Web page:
• Redundancies hit nightlife, entertainment areas
• COVID-19 health protocols said to be key factor
• Move occurs days before Rosewood, SLS return
By NEIL HARTNELL
Tribune Business Editor
Baha Mar last night confirmed it has terminated another 100 staff as it prepares to re-open its high-end Rosewood and SLS resort properties in just two days' time.
The Cable Beach mega resort, in a statement, said the permanent redundancies will mainly impact its nightlife and entertainment facilities which have been hit harder than other amenities by COVID-19 health protocols such as social distancing.
Forecast business volumes were another factor with the resort understood to have largely been running at occupancy levels in the low double-digits since its pre-Christmas 2020 opening apart from on the recent Super Bowl weekend.
Impacted employees were told that their terminations were effective as of yesterday, with letters stating: "We write with regret to inform you that as a result of the impact that COVID-19 has had on Baha Mar's business your position with the company has been made redundant and your services will no longer be required, effective March 1, 2021."
"The new reality shaped by COVID-19, and the resulting impact on travel and tourism, are continuously evolving," Baha Mar said. "As Baha Mar readies for the completion of its phased reopening, the resort made the difficult but necessary decision to further implement staffing reductions to adequately align with projected business levels and to comply with COVID-19 guidelines specifically regarding nightlife and entertainment."
No figures were provided on how many workers were affected, but informed Tribune Business sources said around 100 will be impacted. The job cuts will fall in areas such as Baha Mar's nightclub, pavilion pool and bars, with COVID-19 health protocols - especially social distancing requirements - said to have been the key driver because they make it impossible for such amenities to operate at full capacity.
"Baha Mar is in the process of communicating directly with each associate affected by this decision, and is available to help guide all impacted through the next steps. All affected associates will receive severance pay in accordance with the law and are eligible for rehire," the mega resort added.
The move, and especially its timing, will take some of the shine and attention away from the Thursday re-opening of Baha Mar's Rosewood and SLS properties, which has resulted in some 700 workers being recalled. Together with the 1,800 brought back at the Grand Hyatt pre-Christmas, this will take the Cable Beach complex's recalled workforce to more than 2,500 staff.
"Since the resort’s temporary closure on March 25, 2020, Baha Mar has singularly demonstrated its unwavering support for the economic relief and stability of its employees and the Bahamian community," its statement last night added.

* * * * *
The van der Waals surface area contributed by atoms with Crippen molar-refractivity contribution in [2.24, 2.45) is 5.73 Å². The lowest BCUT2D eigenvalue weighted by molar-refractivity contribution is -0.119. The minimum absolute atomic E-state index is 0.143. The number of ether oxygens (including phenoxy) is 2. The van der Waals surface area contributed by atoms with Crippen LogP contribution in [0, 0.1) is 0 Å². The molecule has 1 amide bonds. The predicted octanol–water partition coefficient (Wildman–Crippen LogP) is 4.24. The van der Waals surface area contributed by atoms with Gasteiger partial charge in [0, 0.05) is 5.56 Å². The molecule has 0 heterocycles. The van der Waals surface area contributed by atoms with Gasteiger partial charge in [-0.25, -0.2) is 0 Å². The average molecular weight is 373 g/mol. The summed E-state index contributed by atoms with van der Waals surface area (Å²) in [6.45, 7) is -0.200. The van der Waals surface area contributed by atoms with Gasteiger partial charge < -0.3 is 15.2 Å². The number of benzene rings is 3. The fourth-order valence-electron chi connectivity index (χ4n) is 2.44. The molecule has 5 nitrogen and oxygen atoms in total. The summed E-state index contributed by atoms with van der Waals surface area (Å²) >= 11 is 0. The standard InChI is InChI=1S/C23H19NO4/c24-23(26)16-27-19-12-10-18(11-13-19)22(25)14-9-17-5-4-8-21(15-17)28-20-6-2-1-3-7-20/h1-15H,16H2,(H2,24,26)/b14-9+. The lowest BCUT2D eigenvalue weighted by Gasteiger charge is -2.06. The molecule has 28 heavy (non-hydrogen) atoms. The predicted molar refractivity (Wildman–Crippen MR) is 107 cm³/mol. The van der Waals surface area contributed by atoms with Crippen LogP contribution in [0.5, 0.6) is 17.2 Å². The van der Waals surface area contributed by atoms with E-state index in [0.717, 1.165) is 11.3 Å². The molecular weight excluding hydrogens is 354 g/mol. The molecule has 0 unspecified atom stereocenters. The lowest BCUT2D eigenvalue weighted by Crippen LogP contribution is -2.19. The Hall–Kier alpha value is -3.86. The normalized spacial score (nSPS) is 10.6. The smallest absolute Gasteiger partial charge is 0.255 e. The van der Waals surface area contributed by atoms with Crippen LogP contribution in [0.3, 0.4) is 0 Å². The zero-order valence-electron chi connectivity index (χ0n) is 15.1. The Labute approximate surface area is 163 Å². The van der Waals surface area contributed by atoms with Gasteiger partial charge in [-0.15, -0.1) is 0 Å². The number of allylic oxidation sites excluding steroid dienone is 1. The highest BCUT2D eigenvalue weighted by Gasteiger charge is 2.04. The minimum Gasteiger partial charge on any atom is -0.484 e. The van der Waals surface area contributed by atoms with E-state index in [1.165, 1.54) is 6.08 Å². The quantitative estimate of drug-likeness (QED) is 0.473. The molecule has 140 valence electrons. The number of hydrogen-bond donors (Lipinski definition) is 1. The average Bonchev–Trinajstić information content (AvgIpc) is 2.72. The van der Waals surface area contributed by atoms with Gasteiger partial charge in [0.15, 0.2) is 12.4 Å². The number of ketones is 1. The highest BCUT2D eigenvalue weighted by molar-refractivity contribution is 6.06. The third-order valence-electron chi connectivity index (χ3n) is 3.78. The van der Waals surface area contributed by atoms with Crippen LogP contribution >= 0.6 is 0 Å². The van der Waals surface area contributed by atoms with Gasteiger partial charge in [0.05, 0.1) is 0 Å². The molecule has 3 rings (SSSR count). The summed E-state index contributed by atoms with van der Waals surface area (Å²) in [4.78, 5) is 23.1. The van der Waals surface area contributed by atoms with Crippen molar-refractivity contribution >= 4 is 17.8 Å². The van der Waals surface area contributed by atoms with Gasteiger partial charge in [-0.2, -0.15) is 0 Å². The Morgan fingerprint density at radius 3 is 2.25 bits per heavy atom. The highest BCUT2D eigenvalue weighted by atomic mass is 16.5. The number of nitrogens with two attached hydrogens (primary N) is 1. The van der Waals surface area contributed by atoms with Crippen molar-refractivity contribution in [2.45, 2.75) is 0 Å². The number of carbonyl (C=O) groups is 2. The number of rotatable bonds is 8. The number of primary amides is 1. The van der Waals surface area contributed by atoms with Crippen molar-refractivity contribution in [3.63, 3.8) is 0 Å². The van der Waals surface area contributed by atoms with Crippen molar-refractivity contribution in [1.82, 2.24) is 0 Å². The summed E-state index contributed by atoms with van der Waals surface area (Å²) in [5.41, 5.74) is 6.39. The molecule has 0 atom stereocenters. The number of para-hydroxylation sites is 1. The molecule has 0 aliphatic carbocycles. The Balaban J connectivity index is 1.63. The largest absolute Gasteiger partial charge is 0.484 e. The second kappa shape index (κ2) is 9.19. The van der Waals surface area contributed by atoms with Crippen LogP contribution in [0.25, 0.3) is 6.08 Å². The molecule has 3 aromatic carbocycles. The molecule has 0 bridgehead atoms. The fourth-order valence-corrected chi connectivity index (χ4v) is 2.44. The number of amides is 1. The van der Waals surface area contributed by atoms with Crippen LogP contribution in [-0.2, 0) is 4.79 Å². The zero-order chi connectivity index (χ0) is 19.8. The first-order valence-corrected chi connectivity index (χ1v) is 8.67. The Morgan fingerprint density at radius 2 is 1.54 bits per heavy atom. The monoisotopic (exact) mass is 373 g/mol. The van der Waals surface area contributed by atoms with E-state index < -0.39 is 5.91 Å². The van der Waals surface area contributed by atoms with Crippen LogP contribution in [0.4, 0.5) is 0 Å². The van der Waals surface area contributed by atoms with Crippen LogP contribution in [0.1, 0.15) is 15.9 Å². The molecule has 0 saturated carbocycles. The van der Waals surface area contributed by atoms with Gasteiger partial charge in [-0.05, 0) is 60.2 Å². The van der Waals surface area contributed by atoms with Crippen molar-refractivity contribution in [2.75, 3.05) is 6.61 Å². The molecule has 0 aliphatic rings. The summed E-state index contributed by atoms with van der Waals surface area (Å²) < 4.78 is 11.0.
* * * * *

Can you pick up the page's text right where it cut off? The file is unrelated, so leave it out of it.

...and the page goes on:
"To-date, the resort has paid out in excess of $80m in wages, ex-gratia and severance payments, and is continuing to support the remaining furloughed full-time associates with ex-gratia payments plus covering insurance premiums to maintain associates’ health insurance, life and accidental death and dismemberment (ADD) insurance coverage."
And, focusing attention on the future, Baha Mar said completion of its Baha Bay water park and addition of new restaurant brands will create an additional 500 job opportunities by summer 2021.
The 100 terminations, though, further exposes the difficulties Bahamian resorts and the wider tourism industry will encounter in trying to re-open and rebound amid the ongoing COVID-19 pandemic that is continuing to devastate key visitor source markets and deter persons from travelling via a combination of economic uncertainty and border restrictions.
Some major properties, such as Sandals Royal Bahamian, have yet to re-open, while others like the RIU Paradise Island returned only to close again because business volumes simply could not justify the re-opening.
Atlantis, Baha Mar's mega resort rival, re-opened the Royal Towers pre-Christmas 2020 only to close them again early in the New Year and re-furlough some staff due to lack of visitor demand as COVID-19 peaked in the US. The Royal Towers is now set to re-open again this month.
This all signals that the revival of The Bahamas' major economic engine, employer and leading source of foreign exchange earnings will not be a simple process, with many twists and turns likely throughout the remainder of 2021 as tourism and the hotel industry constantly adjust to changing market forces outside its control.
Baha Mar itself terminated between 1,100 to 1,200 workers last year as it downsized in response to COVID-19, and recently also announced the two-year closure of its Melia Nassau Beach property to make way for a $100m renovation.
Graeme Davis, Baha Mar's president, recently said 2021 revenues are forecast to be “40 percent less” than pre-COVID levels with the mega resort anticipating a slow, gradual ramp-up of bookings throughout 2021 from March and Easter onwards as the pandemic eases via the vaccination roll-out.
He added that the strength of both the Rosewood and SLS brands, especially their high-end market positioning and extensive customer databases, had given the Cable Beach mega resort confidence they could overcome continued travel market uncertainty around new US protocols that have already produced “some cancellations” in guest bookings.